Does the type of surgery for early-stage endometrial cancer affect the rate of reported lymphovascular space invasion in final pathology specimens?

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Abstract

Objective

Laparoscopically assisted vaginal hysterectomy (LAVH), which usually involves the use of an intrauterine manipulator for optimal surgical control, has been shown to be as effective and safe as conventional total abdominal hysterectomy (TAH) for the staging of endometrial carcinoma. The purpose of this study was to determine whether the use of an intrauterine manipulator was associated with an increase in the pathologic reporting of lymphovascular space invasion (LVSI), which is an important determinant in choosing adjuvant therapy. We hypothesized that intracavitary manipulation and an increase of the intrauterine pressure could cause pseudolymphovascular invasion.

Study Design

We performed a retrospective chart review of endometrial cancer patients treated at our institution from January 1996 through January 2006. Records were reviewed for patient's age, preoperative diagnosis, procedure type, final surgical staging, and final pathology report. Using the 2009 International Federation of Gynecology and Obstetrics staging, we included all patients having stage IA or IB endometrioid-type endometrial cancer who had undergone either a TAH or LAVH with or without pelvic and paraaortic lymph node dissection. The χ2 and Fisher exact tests were used to measure the association between risk of positive lymphovascular invasion and surgical groups.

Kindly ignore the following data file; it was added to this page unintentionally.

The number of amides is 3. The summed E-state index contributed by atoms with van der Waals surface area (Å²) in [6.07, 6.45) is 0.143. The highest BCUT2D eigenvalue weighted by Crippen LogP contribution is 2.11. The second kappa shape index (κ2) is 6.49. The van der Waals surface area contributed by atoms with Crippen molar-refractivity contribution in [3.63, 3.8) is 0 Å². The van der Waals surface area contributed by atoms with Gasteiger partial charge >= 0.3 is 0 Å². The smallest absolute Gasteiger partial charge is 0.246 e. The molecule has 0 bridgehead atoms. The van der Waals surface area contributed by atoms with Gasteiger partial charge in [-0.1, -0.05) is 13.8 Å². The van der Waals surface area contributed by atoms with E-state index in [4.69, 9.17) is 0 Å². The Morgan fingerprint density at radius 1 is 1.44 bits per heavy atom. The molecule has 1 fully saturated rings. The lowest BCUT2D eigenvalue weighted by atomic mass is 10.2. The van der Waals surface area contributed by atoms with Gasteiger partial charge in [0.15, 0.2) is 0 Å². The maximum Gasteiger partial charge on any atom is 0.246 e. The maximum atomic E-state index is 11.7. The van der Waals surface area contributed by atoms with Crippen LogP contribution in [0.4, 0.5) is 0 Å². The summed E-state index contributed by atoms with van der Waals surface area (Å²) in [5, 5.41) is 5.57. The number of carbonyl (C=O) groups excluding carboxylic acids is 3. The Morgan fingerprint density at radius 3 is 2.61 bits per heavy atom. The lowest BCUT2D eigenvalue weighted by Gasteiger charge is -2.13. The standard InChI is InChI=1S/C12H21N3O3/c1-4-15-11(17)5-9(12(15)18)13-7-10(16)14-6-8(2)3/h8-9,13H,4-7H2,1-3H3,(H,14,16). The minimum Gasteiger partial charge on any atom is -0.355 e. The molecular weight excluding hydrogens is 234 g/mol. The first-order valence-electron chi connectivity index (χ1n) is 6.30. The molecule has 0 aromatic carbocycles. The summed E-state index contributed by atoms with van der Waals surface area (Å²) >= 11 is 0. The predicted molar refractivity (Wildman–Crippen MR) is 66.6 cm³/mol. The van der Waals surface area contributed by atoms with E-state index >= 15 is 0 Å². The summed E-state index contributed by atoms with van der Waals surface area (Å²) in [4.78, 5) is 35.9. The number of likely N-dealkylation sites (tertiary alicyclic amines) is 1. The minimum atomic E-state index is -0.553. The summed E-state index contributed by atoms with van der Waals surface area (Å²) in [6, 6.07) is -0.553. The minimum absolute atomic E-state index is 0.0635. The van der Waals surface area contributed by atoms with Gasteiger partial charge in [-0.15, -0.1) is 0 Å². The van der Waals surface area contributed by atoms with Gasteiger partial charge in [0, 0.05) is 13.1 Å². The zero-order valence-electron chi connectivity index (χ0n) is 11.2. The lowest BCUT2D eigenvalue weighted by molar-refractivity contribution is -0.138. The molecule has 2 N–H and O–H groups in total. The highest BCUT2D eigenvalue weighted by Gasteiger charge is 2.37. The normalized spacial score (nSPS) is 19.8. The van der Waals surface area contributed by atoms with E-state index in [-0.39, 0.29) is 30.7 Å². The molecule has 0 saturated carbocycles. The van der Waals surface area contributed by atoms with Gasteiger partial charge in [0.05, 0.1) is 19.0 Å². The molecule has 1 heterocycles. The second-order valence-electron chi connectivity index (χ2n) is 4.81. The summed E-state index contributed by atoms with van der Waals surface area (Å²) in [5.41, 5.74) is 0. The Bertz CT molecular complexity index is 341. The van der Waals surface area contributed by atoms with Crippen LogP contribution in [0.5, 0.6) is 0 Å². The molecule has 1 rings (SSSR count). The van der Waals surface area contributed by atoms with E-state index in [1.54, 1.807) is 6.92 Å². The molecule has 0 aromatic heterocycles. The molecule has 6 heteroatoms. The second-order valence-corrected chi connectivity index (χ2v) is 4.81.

Results

Of 568 women identified as having endometrioid-type endometrial cancer, 486 (85.6%) met criteria for stage IA-IB endometrioid histology, grade 1, 2, or 3. LVSI was reported in 553/568 cases, with LVSI positivity in 16.9% (n = 96/568). The mean ages of the LAVH and TAH groups were significantly different (59.4 vs 62.4 years, respectively, P = .0050). Also, mean estimated blood loss and uterine weight significantly varied between TAH and LAVH groups (P = .0001 and .008, respectively). For stage IA, 17/220 (7.7%) who had been treated with LAVH had positive LVSI compared with 20/199 (10.1%) of patients receiving TAH (P = .73). For stage IB, 11/25 (44.0%) of patients treated with LAVH had positive LVSI compared with 10/31 (32.3%) of patients receiving TAH (P = .53). The stage I cancer patients were further subdivided into histological grades 1, 2, and 3, and LVSI was not significantly different between TAH and LAVH groups per grade of cancer. We found no differences between TAH and LAVH in early-stage endometrial cancer (stage IA and IB), with respect to the presence of positive peritoneal washings.

Conclusion

In early-stage endometrial cancer (stage IA and IB), there were no differences between TAH and LAVH in the final pathologic report of LVSI. The use of an intrauterine manipulator for LAVH was not associated with an increased detection of LVSI.

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